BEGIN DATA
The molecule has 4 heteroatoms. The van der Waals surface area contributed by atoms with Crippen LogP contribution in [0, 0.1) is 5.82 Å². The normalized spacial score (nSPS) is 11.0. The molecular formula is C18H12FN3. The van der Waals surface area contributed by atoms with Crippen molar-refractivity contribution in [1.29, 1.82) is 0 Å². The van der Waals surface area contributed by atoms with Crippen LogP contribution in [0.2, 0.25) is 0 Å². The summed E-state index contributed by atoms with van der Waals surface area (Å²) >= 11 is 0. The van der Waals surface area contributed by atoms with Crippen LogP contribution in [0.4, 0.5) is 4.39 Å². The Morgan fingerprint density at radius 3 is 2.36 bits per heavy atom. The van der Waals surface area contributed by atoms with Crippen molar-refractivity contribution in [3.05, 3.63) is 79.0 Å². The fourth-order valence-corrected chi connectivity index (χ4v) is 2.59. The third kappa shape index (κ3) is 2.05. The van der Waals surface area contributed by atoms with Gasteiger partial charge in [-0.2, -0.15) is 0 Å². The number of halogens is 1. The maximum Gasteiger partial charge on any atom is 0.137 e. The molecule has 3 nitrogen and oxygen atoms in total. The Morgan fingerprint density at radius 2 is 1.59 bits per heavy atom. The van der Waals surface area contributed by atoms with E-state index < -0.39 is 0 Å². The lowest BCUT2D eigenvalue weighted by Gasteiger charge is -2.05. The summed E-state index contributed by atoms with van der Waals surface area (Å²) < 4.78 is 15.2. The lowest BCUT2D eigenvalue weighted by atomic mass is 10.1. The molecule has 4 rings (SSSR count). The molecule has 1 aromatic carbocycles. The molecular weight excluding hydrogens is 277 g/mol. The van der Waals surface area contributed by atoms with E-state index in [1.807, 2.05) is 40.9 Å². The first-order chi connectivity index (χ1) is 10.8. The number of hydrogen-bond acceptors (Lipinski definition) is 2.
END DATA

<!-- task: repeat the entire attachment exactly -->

The molecule has 4 heteroatoms. The van der Waals surface area contributed by atoms with Crippen LogP contribution in [0, 0.1) is 5.82 Å². The normalized spacial score (nSPS) is 11.0. The molecular formula is C18H12FN3. The van der Waals surface area contributed by atoms with Crippen molar-refractivity contribution in [1.29, 1.82) is 0 Å². The van der Waals surface area contributed by atoms with Crippen LogP contribution in [0.2, 0.25) is 0 Å². The summed E-state index contributed by atoms with van der Waals surface area (Å²) >= 11 is 0. The van der Waals surface area contributed by atoms with Crippen LogP contribution in [0.4, 0.5) is 4.39 Å². The Morgan fingerprint density at radius 3 is 2.36 bits per heavy atom. The van der Waals surface area contributed by atoms with Crippen molar-refractivity contribution in [3.05, 3.63) is 79.0 Å². The fourth-order valence-corrected chi connectivity index (χ4v) is 2.59. The third kappa shape index (κ3) is 2.05. The van der Waals surface area contributed by atoms with Gasteiger partial charge in [-0.2, -0.15) is 0 Å². The number of halogens is 1. The maximum Gasteiger partial charge on any atom is 0.137 e. The molecule has 3 nitrogen and oxygen atoms in total. The Morgan fingerprint density at radius 2 is 1.59 bits per heavy atom. The van der Waals surface area contributed by atoms with E-state index < -0.39 is 0 Å². The lowest BCUT2D eigenvalue weighted by Gasteiger charge is -2.05. The summed E-state index contributed by atoms with van der Waals surface area (Å²) < 4.78 is 15.2. The lowest BCUT2D eigenvalue weighted by atomic mass is 10.1. The molecule has 4 rings (SSSR count). The molecule has 1 aromatic carbocycles. The molecular weight excluding hydrogens is 277 g/mol. The van der Waals surface area contributed by atoms with E-state index in [1.807, 2.05) is 40.9 Å². The first-order chi connectivity index (χ1) is 10.8. The number of hydrogen-bond acceptors (Lipinski definition) is 2.